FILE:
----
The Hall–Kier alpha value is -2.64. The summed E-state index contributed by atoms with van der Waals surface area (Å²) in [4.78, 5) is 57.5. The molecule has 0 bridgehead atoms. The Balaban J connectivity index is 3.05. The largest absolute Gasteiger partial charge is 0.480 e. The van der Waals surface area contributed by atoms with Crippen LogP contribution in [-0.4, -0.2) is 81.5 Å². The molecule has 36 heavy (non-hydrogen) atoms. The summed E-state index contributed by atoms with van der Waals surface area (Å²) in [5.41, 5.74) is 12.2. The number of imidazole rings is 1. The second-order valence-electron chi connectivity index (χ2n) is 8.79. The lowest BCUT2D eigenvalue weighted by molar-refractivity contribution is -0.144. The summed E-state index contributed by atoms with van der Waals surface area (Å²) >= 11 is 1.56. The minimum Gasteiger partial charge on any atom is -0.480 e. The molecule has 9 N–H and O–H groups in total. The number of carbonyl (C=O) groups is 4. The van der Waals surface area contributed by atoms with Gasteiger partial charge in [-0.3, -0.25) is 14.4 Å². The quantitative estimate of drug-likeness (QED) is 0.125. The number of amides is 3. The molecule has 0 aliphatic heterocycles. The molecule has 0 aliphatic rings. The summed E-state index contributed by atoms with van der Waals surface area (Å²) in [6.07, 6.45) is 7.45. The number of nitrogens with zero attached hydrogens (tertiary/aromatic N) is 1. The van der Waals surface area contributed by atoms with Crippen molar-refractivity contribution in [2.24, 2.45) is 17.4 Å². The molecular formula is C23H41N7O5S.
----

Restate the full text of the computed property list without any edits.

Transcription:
The Hall–Kier alpha value is -2.64. The summed E-state index contributed by atoms with van der Waals surface area (Å²) in [4.78, 5) is 57.5. The molecule has 0 bridgehead atoms. The Balaban J connectivity index is 3.05. The largest absolute Gasteiger partial charge is 0.480 e. The van der Waals surface area contributed by atoms with Crippen LogP contribution in [-0.4, -0.2) is 81.5 Å². The molecule has 36 heavy (non-hydrogen) atoms. The summed E-state index contributed by atoms with van der Waals surface area (Å²) in [5.41, 5.74) is 12.2. The number of imidazole rings is 1. The second-order valence-electron chi connectivity index (χ2n) is 8.79. The lowest BCUT2D eigenvalue weighted by molar-refractivity contribution is -0.144. The summed E-state index contributed by atoms with van der Waals surface area (Å²) >= 11 is 1.56. The minimum Gasteiger partial charge on any atom is -0.480 e. The molecule has 9 N–H and O–H groups in total. The number of carbonyl (C=O) groups is 4. The van der Waals surface area contributed by atoms with Gasteiger partial charge in [-0.3, -0.25) is 14.4 Å². The quantitative estimate of drug-likeness (QED) is 0.125. The number of amides is 3. The molecule has 0 aliphatic heterocycles. The molecule has 0 aliphatic rings. The summed E-state index contributed by atoms with van der Waals surface area (Å²) in [6.07, 6.45) is 7.45. The number of nitrogens with zero attached hydrogens (tertiary/aromatic N) is 1. The van der Waals surface area contributed by atoms with Crippen molar-refractivity contribution in [2.24, 2.45) is 17.4 Å². The molecular formula is C23H41N7O5S.